The Delaware General Health District will soon be opening a satellite office in Sunbury. The satellite location will offer a closer location and easy parking for Kingston Township residents to access District personnel and resources. The office will offer environmental health permits and plan reviews, plumbing permits, birth and death certificates, immunizations and women, infant and children support (WIC) by appointment. The opening date is still pending as the District waits for construction completion.
DID YOU KNOW?
Barn Quilt Squares
As you drive north on N. Galena Road approaching the intersection of State Route 521, you pass a large white barn on the west side of the road with a quilt pattern painted on the side of the barn. Most residents and visitors find themselves wondering what does the quilt pattern mean and why is it there?
To find the answer, we contacted Kingston Township resident Steve Sheets whose deceased parents William E. and Mary Louise Sheets started their farm on N. Galena Road.
When asked what the quilt pattern meant, he indicated that he saw the barn quilt square idea in a brochure, liked the pattern and decided to put the pattern on the barn of his farm located on Todd Street Road. After several years the image faded so he decided to repaint and put the image on his parent’s farm barn, and found another quilt pattern he liked for his farm barn.
Steve indicated that while the patterns all mean something, he does not know the meaning of the quilt patterns on the Sheet’s barns other than he liked the patterns and “it adds nice color to a plain white barn.”
So what is the history behind quilt patterns painted on barns? What we found out was that quilt patterns on barns date back about 300 years to colonial America. Immigrants from the Rhine region of Germany came seeking religious freedom, and included Amish, Mennonites, Lutherans and other reform groups. Many of these immigrants settled in Pennsylvania, and the designs painted on structures can still be found in the Amish communities today. After the colonists became established, they painted small patterns in squares on the ends of their barns as a way to celebrate their heritage, and were also believed to protect the farm and bring good fortune.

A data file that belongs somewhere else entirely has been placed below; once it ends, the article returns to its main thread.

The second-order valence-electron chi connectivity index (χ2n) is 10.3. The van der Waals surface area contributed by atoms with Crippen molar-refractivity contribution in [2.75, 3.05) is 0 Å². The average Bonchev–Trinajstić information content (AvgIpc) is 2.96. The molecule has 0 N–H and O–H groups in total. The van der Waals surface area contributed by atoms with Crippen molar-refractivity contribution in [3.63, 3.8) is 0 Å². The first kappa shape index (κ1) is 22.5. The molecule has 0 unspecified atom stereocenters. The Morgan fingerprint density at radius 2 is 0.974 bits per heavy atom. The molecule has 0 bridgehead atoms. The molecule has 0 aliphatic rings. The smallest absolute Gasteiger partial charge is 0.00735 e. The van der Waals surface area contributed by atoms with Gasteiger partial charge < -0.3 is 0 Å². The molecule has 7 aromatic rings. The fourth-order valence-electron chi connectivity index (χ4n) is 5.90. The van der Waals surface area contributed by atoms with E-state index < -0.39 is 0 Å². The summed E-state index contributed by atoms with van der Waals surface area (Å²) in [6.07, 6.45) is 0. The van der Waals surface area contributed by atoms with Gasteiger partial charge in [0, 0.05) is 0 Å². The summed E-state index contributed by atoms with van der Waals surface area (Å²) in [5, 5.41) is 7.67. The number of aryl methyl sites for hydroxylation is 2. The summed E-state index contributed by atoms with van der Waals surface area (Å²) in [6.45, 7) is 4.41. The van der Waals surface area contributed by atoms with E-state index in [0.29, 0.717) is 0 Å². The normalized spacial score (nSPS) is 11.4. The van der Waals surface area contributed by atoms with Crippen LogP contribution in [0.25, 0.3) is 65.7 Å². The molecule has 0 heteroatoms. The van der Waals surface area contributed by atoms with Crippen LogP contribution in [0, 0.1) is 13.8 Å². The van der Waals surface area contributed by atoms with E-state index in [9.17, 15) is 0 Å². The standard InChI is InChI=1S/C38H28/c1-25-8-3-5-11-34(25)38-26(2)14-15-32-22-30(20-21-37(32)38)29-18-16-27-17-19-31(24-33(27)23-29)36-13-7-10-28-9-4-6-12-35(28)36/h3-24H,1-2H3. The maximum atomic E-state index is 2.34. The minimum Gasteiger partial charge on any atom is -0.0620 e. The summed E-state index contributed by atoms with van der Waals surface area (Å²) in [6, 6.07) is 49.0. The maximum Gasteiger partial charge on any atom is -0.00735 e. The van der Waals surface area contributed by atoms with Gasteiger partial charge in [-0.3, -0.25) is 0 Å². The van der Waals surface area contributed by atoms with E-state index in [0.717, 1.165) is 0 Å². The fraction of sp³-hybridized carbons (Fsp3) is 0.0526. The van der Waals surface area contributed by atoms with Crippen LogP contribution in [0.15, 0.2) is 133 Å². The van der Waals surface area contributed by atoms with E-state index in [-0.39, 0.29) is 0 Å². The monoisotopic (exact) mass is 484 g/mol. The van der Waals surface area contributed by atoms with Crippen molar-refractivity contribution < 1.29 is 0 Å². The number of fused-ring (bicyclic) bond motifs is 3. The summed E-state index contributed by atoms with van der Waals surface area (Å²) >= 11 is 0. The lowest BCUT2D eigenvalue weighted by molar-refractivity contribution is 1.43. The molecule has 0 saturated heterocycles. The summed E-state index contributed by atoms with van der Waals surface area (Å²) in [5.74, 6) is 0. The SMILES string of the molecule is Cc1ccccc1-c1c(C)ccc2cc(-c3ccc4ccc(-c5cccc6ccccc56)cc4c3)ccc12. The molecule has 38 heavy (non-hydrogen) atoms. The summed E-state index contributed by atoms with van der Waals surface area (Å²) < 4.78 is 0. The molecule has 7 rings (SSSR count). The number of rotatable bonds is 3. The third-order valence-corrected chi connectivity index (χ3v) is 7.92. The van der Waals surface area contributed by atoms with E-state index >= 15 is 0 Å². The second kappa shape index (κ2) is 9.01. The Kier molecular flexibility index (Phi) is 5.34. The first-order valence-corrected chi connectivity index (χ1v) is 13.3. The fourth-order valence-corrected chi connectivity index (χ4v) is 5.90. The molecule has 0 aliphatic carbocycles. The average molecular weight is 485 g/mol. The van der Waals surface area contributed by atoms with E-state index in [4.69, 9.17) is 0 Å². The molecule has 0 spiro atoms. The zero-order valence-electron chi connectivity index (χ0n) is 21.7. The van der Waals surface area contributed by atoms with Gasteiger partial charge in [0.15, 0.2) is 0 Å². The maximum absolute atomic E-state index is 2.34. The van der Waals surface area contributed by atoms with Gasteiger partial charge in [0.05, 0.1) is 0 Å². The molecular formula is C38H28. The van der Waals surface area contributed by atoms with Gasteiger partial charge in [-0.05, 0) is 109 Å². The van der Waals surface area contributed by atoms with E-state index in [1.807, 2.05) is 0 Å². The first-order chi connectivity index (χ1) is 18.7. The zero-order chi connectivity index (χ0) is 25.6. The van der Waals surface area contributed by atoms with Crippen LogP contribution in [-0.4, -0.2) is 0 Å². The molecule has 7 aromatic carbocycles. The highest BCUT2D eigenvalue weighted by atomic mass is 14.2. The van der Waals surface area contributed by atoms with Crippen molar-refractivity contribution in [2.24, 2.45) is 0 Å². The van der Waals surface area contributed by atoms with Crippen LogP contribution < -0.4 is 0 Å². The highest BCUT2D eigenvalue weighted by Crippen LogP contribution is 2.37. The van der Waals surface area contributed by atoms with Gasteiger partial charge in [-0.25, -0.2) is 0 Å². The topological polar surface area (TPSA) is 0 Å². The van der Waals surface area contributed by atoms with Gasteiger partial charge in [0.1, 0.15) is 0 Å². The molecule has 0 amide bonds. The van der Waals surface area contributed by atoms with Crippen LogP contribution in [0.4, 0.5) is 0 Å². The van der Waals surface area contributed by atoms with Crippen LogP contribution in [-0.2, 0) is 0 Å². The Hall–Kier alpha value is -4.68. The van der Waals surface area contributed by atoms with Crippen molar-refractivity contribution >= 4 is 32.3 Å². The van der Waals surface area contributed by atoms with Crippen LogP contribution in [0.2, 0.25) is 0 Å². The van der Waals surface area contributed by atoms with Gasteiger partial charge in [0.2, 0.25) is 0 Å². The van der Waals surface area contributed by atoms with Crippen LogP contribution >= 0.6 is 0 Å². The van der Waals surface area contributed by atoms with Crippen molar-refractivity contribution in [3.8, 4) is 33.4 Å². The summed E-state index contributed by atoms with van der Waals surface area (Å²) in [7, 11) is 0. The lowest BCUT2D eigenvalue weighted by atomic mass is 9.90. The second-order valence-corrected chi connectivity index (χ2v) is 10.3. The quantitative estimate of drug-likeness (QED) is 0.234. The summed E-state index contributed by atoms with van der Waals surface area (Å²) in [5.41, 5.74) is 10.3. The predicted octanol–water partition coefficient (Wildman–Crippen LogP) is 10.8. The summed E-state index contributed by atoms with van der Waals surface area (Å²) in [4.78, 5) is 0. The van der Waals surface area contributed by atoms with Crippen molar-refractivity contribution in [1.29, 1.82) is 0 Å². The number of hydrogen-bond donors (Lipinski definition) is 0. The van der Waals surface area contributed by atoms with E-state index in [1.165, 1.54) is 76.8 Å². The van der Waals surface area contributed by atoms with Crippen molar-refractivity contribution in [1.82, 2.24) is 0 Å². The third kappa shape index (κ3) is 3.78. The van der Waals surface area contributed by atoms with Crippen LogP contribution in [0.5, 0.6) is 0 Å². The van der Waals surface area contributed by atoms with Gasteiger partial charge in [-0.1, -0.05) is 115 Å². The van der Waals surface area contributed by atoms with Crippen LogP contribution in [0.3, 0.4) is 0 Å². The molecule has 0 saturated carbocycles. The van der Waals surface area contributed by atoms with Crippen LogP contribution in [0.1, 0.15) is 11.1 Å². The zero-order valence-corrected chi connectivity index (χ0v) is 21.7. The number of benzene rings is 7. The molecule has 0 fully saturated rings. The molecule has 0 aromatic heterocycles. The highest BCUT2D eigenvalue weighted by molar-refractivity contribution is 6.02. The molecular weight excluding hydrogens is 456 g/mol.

The majority of barn quilt squares are based on traditional quilt blocks. Log cabin blocks, bear paw, wedding ring and many others are commonly used. Other patterns incorporate monograms and fancy designs or complicated block patterns. The barn owner has free reign to design a block however they chose. There are many barn quilts in Ohio where the star pattern is popular.
The concept of modern barn quilts began in 2001 with Donna Sue Groves in Adams County located in southcentral Ohio along the Ohio River. She desired to have the first remodeled block of a barn quilt square in honor of her mother. As she discussed the barn quilt idea with locals, her plans changed to a concept creating a driving trail that would display local pride, and invite visitors to travel throughout the local countryside bringing travel and tourism dollars to the area. Local volunteers worked together to both plan a driving trail and to develop guidelines as to how the project would be managed. Several barn owners signed on, and the Adams County Quilt Sampler was begun. Over 36 Ohio counties currently have barn quilt trails including Ashtabula County in northeast Ohio with over 100 barn quilts and several covered bridges on their driving tour.